Texas Air Corp. said Tuesday that it has asked Trans World Airlines to consider several steps, including selling its transatlantic routes and other valuable assets, in a last-ditch effort to thwart a hostile takeover by corporate raider Carl C. Icahn.
Texas Air also said it asked TWA to take steps to dilute Icahn's 45.5% TWA stake to as low as 33%.
The proposals, coming as Icahn still appeared to have the upper hand in the takeover battle, could be designed to at least force Icahn to raise his offer for TWA, giving Texas Air a higher profit by selling its shares, investment bankers said. Texas Air, which owns about 6.3% of TWA and has options to increase that percentage, said it did not want to block higher bids for TWA. Icahn's offer of $24 per share for TWA was topped last week by a $26-per-share offer from Texas Air.
TWA's board met Tuesday but failed to announce any decision on the Texas Air proposals or on the competing offers by Texas Air and Icahn. It said in a brief statement that it had taken the Texas Air proposals "under advisement" but that it was "mindful of Icahn's large stock position and the difficulty it poses to consummation of a merger with Texas Air." A TWA spokeswoman said the board could meet again soon.
Industry analysts and investment bankers said Icahn still has the upper hand, given that he could buy more shares, possibly at lower prices, to offset any dilution and is within less than 5% of gaining immediate control of the carrier.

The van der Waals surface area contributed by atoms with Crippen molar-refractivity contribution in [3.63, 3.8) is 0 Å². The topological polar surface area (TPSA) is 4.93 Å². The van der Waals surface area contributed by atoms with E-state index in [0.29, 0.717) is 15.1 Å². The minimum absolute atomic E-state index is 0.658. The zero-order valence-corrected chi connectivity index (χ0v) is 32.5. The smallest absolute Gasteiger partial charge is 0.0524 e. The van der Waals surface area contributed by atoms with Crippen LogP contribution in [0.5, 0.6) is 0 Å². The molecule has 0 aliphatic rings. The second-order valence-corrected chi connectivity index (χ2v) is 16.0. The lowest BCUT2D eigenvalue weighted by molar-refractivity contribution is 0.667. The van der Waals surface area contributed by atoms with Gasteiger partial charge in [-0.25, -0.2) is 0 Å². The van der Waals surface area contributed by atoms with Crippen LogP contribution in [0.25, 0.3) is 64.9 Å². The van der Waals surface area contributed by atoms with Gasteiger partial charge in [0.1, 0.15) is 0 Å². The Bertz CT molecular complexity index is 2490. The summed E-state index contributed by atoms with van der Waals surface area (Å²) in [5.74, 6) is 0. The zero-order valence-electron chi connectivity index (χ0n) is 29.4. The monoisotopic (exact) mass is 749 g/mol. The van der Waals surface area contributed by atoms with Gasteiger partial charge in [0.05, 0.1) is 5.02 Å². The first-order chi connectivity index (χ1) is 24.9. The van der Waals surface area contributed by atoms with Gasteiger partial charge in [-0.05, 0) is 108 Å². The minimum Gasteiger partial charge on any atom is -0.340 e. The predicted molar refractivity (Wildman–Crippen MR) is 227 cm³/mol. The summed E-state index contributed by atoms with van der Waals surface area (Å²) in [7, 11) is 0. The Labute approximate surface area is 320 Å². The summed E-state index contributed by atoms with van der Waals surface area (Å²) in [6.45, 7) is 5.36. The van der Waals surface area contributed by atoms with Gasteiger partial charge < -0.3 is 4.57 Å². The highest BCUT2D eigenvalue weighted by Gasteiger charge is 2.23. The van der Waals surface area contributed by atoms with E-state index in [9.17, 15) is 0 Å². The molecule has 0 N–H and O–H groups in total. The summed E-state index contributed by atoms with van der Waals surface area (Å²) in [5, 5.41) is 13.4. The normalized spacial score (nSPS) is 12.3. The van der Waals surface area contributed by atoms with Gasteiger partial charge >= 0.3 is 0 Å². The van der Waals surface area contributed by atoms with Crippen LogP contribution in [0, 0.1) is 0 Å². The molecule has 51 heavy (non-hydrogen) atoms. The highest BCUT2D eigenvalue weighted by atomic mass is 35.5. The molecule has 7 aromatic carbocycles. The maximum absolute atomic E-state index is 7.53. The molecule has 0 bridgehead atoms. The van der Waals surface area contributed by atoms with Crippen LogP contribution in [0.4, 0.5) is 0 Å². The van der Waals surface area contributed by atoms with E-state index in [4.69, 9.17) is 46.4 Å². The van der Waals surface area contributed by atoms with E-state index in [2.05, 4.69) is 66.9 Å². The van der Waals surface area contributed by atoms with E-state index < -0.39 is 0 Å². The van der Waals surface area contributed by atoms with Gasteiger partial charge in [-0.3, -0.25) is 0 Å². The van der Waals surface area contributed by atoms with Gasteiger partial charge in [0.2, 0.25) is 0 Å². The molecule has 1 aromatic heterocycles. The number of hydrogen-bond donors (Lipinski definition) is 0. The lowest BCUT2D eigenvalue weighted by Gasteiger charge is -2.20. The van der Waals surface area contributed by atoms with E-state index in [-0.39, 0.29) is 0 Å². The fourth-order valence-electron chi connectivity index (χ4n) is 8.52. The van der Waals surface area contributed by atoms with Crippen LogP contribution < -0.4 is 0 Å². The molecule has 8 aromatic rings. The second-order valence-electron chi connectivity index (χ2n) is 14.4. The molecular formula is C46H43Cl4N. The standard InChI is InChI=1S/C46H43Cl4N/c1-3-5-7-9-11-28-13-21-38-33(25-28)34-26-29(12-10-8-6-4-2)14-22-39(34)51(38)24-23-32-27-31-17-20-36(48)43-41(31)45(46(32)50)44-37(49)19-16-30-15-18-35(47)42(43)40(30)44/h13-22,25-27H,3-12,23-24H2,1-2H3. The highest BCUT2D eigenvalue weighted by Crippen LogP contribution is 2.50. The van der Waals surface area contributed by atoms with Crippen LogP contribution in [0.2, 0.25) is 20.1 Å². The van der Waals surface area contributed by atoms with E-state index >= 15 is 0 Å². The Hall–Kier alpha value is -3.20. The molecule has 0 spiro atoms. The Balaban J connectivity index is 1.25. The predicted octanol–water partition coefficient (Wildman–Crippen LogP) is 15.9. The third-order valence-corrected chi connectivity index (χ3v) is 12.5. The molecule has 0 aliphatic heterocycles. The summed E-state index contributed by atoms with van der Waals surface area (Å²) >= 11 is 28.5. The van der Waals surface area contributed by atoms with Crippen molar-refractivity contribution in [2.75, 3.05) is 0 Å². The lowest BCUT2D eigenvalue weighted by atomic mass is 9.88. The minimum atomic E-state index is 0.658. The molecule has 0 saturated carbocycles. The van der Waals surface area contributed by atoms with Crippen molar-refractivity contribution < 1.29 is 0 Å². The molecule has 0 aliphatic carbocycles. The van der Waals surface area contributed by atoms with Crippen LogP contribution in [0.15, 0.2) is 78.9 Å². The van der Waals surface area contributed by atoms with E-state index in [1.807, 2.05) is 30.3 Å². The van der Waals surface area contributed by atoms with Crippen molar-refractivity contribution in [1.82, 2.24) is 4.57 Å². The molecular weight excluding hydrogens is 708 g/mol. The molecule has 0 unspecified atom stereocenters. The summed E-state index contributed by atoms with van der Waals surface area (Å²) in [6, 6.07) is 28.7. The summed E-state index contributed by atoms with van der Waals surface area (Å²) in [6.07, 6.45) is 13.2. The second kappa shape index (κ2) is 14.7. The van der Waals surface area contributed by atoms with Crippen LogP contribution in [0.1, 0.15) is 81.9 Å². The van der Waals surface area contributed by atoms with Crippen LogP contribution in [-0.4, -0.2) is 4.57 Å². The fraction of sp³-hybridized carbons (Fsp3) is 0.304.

"The market basically believes that Icahn has effective control," said one investment banker, noting that TWA's stock price has not moved close to the $26 price that Texas Air is offering.
Some investment bankers noted that a strategy of selling prized transatlantic routes to Texas Air could be hard to justify, given that TWA's board has resisted Icahn on the grounds that he has no intention of operating the airline but would break it up and sell its assets. Icahn has denied that charge.
Dilute Icahn's Holdings
Texas Air's proposals, contained in a Securities and Exchange Commission filing and in a letter to TWA's board, included asking TWA to call its $2.25 cumulative convertible preferred stock for redemption, which would create 6 million new common shares and dilute Icahn's stake to 38.3%. Texas Air added that it is prepared to exercise an option to buy 6.43 million new TWA shares, which would further dilute Icahn's stake to 33.1%. It also asked TWA to consider selling it shares of a leveraged voting preferred stock, which presumably would also dilute Icahn's holdings.
In a letter to TWA's directors, Texas Air also said it is prepared to offer "a fair price and terms" for an option to buy TWA's transatlantic routes, associated facilities and equipment and "possibly" TWA's computer reservation system.
However, Texas Air said in the SEC filing that none of the proposals would "be used to block TWA's stockholders from getting a higher price" than Texas Air's $26 a share "should such a price be available."